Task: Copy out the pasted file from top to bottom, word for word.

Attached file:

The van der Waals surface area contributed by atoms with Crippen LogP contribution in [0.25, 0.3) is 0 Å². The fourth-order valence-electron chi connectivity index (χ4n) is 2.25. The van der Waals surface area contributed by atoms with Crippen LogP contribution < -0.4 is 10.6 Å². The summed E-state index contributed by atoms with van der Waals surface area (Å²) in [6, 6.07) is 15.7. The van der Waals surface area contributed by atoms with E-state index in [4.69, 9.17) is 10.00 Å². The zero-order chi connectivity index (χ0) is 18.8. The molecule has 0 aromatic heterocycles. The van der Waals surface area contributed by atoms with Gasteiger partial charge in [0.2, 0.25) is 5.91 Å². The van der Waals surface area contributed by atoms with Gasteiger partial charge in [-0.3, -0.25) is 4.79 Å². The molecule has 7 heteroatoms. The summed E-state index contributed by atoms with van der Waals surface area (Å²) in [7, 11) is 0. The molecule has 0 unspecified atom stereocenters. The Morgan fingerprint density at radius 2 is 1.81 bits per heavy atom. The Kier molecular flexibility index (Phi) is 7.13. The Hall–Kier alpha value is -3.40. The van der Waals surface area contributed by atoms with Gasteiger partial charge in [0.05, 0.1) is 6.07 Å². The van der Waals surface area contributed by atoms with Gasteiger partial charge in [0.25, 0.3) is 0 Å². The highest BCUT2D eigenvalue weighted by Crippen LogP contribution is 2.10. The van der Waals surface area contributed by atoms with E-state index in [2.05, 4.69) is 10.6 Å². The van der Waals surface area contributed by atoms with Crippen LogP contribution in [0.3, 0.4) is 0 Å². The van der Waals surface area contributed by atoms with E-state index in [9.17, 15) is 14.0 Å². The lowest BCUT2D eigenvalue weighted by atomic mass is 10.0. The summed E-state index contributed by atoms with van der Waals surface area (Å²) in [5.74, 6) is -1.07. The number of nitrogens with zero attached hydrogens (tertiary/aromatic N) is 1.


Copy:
The van der Waals surface area contributed by atoms with Crippen LogP contribution in [0.25, 0.3) is 0 Å². The fourth-order valence-electron chi connectivity index (χ4n) is 2.25. The van der Waals surface area contributed by atoms with Crippen LogP contribution < -0.4 is 10.6 Å². The summed E-state index contributed by atoms with van der Waals surface area (Å²) in [6, 6.07) is 15.7. The van der Waals surface area contributed by atoms with E-state index in [4.69, 9.17) is 10.00 Å². The zero-order chi connectivity index (χ0) is 18.8. The molecule has 0 aromatic heterocycles. The van der Waals surface area contributed by atoms with Gasteiger partial charge in [0.2, 0.25) is 5.91 Å². The van der Waals surface area contributed by atoms with Gasteiger partial charge in [-0.3, -0.25) is 4.79 Å². The molecule has 7 heteroatoms. The summed E-state index contributed by atoms with van der Waals surface area (Å²) in [7, 11) is 0. The molecule has 0 unspecified atom stereocenters. The Morgan fingerprint density at radius 2 is 1.81 bits per heavy atom. The Kier molecular flexibility index (Phi) is 7.13. The Hall–Kier alpha value is -3.40. The van der Waals surface area contributed by atoms with Gasteiger partial charge in [0.05, 0.1) is 6.07 Å². The van der Waals surface area contributed by atoms with Gasteiger partial charge in [0.25, 0.3) is 0 Å². The highest BCUT2D eigenvalue weighted by Crippen LogP contribution is 2.10. The van der Waals surface area contributed by atoms with E-state index in [2.05, 4.69) is 10.6 Å². The van der Waals surface area contributed by atoms with Crippen LogP contribution in [0.3, 0.4) is 0 Å². The van der Waals surface area contributed by atoms with E-state index in [9.17, 15) is 14.0 Å². The lowest BCUT2D eigenvalue weighted by atomic mass is 10.0. The summed E-state index contributed by atoms with van der Waals surface area (Å²) in [5.74, 6) is -1.07. The number of nitrogens with zero attached hydrogens (tertiary/aromatic N) is 1.